Persons experiencing the above should consider engaging a clinical psychologist or psychiatrist instead. 

Psychologists, counsellors and social workers are all trained in providing talk therapy that would help a client improve their mental health and wellbeing. In most situations, which type of professional you consult is not critically important. This is because there is considerable overlap among the three groups with respect to the training they have received, types of problems they help with, and the approaches they use.  All are competent to recognise and help with the more common mental health issues, whether it is mild to moderate forms of depression, relationship problems or addictions.

Having said that, there are some differences between the type and level of support that will be provided depending on the Wellbeing Coach you pick. This is because they have all acquired different educational qualifications and specialise in different areas.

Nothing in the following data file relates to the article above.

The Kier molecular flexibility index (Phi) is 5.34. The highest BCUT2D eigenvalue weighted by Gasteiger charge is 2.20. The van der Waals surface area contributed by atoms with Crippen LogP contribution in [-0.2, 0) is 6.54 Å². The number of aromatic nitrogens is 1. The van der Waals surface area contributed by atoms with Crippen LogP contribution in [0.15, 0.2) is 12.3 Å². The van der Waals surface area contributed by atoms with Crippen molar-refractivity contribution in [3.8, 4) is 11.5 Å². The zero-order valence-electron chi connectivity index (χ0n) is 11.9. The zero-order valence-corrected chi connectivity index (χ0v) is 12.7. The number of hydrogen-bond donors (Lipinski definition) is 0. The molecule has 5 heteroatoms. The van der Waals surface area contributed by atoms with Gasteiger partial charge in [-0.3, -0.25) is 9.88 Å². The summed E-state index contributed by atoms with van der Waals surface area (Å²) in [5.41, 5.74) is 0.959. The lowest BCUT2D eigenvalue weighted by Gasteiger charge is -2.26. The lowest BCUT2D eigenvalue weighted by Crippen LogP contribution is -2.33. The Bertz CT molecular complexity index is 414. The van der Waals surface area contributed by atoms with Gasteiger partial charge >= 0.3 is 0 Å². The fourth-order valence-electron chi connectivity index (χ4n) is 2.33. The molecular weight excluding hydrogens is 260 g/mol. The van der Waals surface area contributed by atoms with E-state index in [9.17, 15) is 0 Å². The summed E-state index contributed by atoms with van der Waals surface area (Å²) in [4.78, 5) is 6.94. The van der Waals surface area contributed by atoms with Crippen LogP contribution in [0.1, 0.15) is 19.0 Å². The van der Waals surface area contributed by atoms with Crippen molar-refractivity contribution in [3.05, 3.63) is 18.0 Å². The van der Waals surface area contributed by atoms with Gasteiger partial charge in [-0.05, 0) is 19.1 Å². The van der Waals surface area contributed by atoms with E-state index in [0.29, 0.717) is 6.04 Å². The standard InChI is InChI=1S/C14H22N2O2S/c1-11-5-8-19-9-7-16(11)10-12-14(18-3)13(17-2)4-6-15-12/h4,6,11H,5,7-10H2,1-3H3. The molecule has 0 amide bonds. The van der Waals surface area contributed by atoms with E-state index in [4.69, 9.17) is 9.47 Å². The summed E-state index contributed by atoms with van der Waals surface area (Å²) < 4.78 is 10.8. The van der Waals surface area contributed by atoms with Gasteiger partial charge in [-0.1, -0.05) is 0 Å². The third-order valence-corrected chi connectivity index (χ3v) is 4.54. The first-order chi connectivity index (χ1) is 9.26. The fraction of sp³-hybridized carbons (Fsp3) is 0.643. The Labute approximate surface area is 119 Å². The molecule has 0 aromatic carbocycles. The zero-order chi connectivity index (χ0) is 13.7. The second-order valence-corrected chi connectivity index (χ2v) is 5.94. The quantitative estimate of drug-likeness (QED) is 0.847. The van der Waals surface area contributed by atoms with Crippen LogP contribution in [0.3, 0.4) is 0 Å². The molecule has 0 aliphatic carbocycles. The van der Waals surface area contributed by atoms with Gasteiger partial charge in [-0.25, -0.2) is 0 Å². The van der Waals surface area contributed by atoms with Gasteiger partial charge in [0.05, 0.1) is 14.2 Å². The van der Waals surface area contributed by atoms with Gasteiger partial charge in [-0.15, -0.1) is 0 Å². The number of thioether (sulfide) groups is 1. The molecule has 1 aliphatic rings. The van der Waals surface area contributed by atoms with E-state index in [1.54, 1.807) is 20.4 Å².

Broadly speaking, the different roles are as follows:

  • Psychologists have usually studied psychology at a master’s level and are experts in human emotions, behaviour and mental processes. They use evidence-based strategies to diagnose and manage more serious mental health illnesses and disorders non-medicinally over the long-term. [Note: TYHO currently does not have any psychologists on its platform]
  • Counsellors generally have a minimum of a postgraduate diploma, and are highly skilled in applying integrative therapies to assist people in working through their personal and emotional issues. They usually help clients address specific problems. If you would like to talk about a specific issue (eg adjustment to a new job, coping with loss, problems at school), then a counsellor may be more appropriate to approach.